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Passover is a time for love. This might be a source of confusion to many Jews.
Passover, we were taught, is a festival of freedom. It is the holiday to remember our release from slavery in Egypt and to hope for the redemption of the future. Passover is when we are supposed to read from Song of Songs, the love book of the Hebrew Bible, but “What’s Love Gotta Do With It?”
Love and freedom are more related than we think. Both require a level of responsibility for all who seek them. Love without responsibility is selfishness; freedom without responsibility is chaos. Responsibility civilizes love and freedom, and elevates both to the moral stature they deserve.
This Passover is a particularly poignant one for me. The one individual who taught me to love also realized freedom in a way I could never have anticipated a short while ago. My father, whom I dubbed “The Renaissance Rabbi,” died six months ago following a courageous battle with lymphoma.
My dad shined at the seder table. His singing of the festival blessings pierced the heavens, and he managed to inject humor into the service to keep everyone engaged. I vividly recall one year my father opened the door for Elijah. This custom is a symbolic way of saying, “redemption is not yet complete, we must complete it.”
At the very moment dad opened the door, someone appearing to be Elijah walked in, consumed the wine in Elijah’s cup, then left. I was convinced the forerunner of the Messianic Age had just made a personal house call! Only later would I learn that it wasn’t Elijah. It was “Cousin Johnny,” the prankster who slipped away from the table earlier in the service and re-entered on cue when my dad opened the door!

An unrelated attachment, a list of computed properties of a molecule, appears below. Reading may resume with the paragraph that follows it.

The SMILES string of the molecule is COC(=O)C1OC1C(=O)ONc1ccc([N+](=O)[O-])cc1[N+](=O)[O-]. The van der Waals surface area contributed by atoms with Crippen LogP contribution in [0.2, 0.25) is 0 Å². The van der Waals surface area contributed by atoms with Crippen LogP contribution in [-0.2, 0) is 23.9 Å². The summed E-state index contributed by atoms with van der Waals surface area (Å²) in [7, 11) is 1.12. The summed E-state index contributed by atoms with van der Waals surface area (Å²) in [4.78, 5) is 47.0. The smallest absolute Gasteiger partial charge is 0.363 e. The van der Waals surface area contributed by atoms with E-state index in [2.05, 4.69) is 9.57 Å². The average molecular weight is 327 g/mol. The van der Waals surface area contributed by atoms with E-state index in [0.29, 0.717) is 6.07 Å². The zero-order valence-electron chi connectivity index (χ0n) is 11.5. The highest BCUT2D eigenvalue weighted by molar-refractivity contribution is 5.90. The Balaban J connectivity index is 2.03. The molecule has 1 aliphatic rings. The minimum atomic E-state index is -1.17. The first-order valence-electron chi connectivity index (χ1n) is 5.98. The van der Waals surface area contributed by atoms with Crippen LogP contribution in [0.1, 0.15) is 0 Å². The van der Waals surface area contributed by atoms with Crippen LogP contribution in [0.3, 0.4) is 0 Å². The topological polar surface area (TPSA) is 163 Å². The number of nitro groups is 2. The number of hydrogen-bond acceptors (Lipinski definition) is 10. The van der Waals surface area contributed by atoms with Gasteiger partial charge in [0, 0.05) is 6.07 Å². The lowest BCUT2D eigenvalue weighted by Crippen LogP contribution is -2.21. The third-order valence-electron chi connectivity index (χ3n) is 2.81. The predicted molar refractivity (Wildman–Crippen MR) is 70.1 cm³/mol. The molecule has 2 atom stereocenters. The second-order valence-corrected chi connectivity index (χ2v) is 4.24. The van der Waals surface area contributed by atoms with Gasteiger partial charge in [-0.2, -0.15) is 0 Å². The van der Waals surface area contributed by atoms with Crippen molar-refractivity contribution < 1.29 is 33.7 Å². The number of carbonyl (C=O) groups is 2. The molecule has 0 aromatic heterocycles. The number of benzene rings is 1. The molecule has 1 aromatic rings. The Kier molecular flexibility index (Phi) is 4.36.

The favorite part of the Seder for children is the Afikoman hunt, that search for the other half of the middle matzah which is hidden at the beginning of the Seder. This was a brilliant tactic by the early rabbis to keep the children awake throughout the nighttime retelling of the Passover story.
My father used to give every child in the house a prize for finding that hidden matzah. This year, the Afikoman carries much deeper meaning for me, namely, the seeking of the part of me that is lost and hidden without him here. When the pieces of the Afikoman are reunited, a part of me will be reunited with him too.
Passover, with its full moon, teaches an important lesson for those of us who have endured a cold and dark winter. If life starts over again each spring, so can each of us.
On Monday evening, when Passover officially begins, I will still feel my father’s hands on my shoulders blessing me. Life begins anew.
Micah Greenstein is senior rabbi of Temple Israel in Memphis. His father, Howard K. Greenstein, who served as rabbi for the Jewish Congregation of Marco Island, Fla., was co-author of ‘What Do Our Neighbors Believe? Questions and Answers on Judaism, Christianity and Islam’ released January 2007 by Westminster John Knox Press.